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Heat face Celtics in first round after epic conference finals duel last season

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Boston Celtics head coach Joe Mazzulla applauds as his players head to the bench during a timeout in the first half of an NBA basketball game, Sunday, April 7, 2024, in Boston. Charles Krupa / AP

As the Boston Celtics prepare for what they hope will be their latest NBA title run, coach Joe Mazzulla had his team look to past NBA champions for inspiration.

The list included sworn adversaries, like the Los Angeles Lakers and their 2010 run, as well as the last Boston team to raise the Larry O'Brien Trophy in 2008.

"Every path is different," Celtics All-Star Jayson Tatum said. "The '08 team, they went to two Game 7s in the first and second round. He's just getting us prepared. It's not always going to go maybe how we expect it or want it to go. And we have to be ready for that."

It's a lesson Boston learned last season when the Miami Heat jumped on the Celtics 3-0 in the Eastern conference finals, before blowing out Boston at TD Garden in Game 7 to end its title hopes.

The teams are set to meet again starting Sunday after the Heat outlasted the Chicago Bulls in the play-in round to earn a matchup with the top-seeded Celtics.

The edge would seem to tilt to Boston, which swept the regular-season series.

This year's first-round match won't have the stakes of the NBA finals hanging over it. It also won't feature Jimmy Butler, whose injured right knee won't let him match leading Miami on NBA Finals runs in 2020 and 2023.

"I mean, it's the underdog story, right? David vs. Goliath," Heat forward Kevin Love said. "That's why you've got to roll the ball out and play. You've got to understand that anything can happen in this game. Obviously, beating a team like Boston is an incredibly uphill battle. They've played like the best team in the league all year."

The Heat are fully aware that few expect them to win the series. It's No. 1 vs. No. 8, where an upset has happened only four times in a best-of-seven series — although one of those was last year when Miami ousted Milwaukee in five games.

Heat 76ers Basketball
Miami Heat' head coach Erik Spoelstra looks on after calling time during the first half of an NBA basketball play-in tournament game against the Philadelphia 76ers, Wednesday, April 17, 2024, in Philadelphia. The 76ers won 105-104. Chris Szagola / AP

"I think honestly, we can just play free," Heat guard Tyler Herro said. "Having Jimmy out and then being on the road, all the odds are against us, no one expects us to win. But I think things can change if we do get one in Boston. So, we're going to bring everything we can to try to get one."

Miami's plan is simple: Make Boston work for everything. If the Celtics get out and running, the Heat will be in huge trouble.

"It's going to be a dogfight," Heat center Bam Adebayo said. "It's going to be a battle. It's going to be in the mud. It's not going to be pretty basketball. That's usually how it's been when we see that team. That's usually how it is. It's super competitive and everybody always plays their best basketball in that series."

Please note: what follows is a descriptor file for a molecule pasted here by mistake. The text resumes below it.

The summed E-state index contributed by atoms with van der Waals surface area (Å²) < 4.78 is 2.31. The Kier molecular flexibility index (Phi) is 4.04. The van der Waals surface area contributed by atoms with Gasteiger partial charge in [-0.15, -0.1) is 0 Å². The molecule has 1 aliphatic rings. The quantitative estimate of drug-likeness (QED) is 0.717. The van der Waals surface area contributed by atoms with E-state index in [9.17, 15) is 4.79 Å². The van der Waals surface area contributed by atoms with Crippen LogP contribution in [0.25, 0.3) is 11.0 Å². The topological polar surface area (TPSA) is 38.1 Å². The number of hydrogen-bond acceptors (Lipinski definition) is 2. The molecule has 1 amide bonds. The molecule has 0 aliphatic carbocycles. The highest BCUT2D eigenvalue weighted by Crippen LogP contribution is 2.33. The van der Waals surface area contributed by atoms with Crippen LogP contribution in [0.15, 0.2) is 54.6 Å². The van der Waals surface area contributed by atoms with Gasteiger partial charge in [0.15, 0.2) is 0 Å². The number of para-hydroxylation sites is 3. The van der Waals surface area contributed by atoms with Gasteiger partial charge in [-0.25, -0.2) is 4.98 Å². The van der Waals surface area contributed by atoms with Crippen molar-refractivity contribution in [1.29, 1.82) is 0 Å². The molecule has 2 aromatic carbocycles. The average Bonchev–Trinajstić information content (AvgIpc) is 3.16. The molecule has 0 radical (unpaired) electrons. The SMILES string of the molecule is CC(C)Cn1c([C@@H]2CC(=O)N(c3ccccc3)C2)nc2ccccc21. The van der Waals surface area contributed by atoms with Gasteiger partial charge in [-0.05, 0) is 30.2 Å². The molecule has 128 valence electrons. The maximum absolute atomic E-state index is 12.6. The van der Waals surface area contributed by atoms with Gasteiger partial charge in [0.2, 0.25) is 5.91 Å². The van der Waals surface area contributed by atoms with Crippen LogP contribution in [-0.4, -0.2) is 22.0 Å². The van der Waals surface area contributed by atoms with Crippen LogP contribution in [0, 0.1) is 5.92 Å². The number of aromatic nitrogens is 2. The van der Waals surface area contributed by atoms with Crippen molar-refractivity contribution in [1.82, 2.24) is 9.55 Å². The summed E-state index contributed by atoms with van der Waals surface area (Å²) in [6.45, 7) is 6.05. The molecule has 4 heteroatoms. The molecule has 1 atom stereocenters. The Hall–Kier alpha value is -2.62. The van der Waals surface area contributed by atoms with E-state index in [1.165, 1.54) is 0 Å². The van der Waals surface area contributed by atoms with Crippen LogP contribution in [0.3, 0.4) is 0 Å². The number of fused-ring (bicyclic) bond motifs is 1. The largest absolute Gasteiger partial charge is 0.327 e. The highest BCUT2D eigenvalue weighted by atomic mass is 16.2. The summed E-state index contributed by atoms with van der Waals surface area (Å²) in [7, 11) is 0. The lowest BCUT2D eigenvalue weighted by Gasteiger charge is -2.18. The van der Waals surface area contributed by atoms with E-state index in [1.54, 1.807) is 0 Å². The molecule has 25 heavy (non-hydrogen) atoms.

Boston is vowing not to take anything for granted this time out.

"We've got to be ready for the unexpected," Tatum said. "The playoffs present a lot of different challenges, game to game. And you've got to be ready to respond and react. Because you never know exactly what's coming."


The Celtics' offseason roster shakeup that sent Marcus Smart, Malcolm Brogdon and Robert Williams III in favor of All-Star Jrue Holiday and 7-footer Kristaps Porzingis has proven worthwhile.

Holiday accepted a reduced scoring role, while remaining an offensive ignitor and defensive stalwart. Porzingis gave the Celtics a new dimension via his ability to space the floor and protect the rim.

Porzingis expects his first playoff experience with the Celtics to be memorable. His first taste of the postseason with the Mavericks was in the Florida bubble. His only other came the following season in partly full arenas post pandemic.

"It's going to be special," he said.


Herro missed all but 19 minutes of Miami's run to the NBA Finals last season. He broke his hand in Game 1 of Round 1 against Milwaukee and wasn't didn't return.

Now with Butler out, Herro has to take on a huge role.

"It means a lot just to be healthy and have this opportunity," Herro said. "Being on the front line, it means a lot. And hopefully, everything goes well so I can prove what I can do."


The Heat have used 36 different starting lineups this season (including a new one in the play-in round) and will open Game 1 on Sunday with their fourth different lineup in as many games against the Celtics this season.

Bam Adebayo and Tyler Herro are the only Miami players who started all three Heat-Celtics games so far this season. It's certain that Sunday's will be different from the others because Miami started Kyle Lowry (who now plays for Philadelphia) in one of those games and Terry Rozier (out with a neck injury) in the two others.


AP Basketball Writer Tim Reynolds in Miami contributed to this report.



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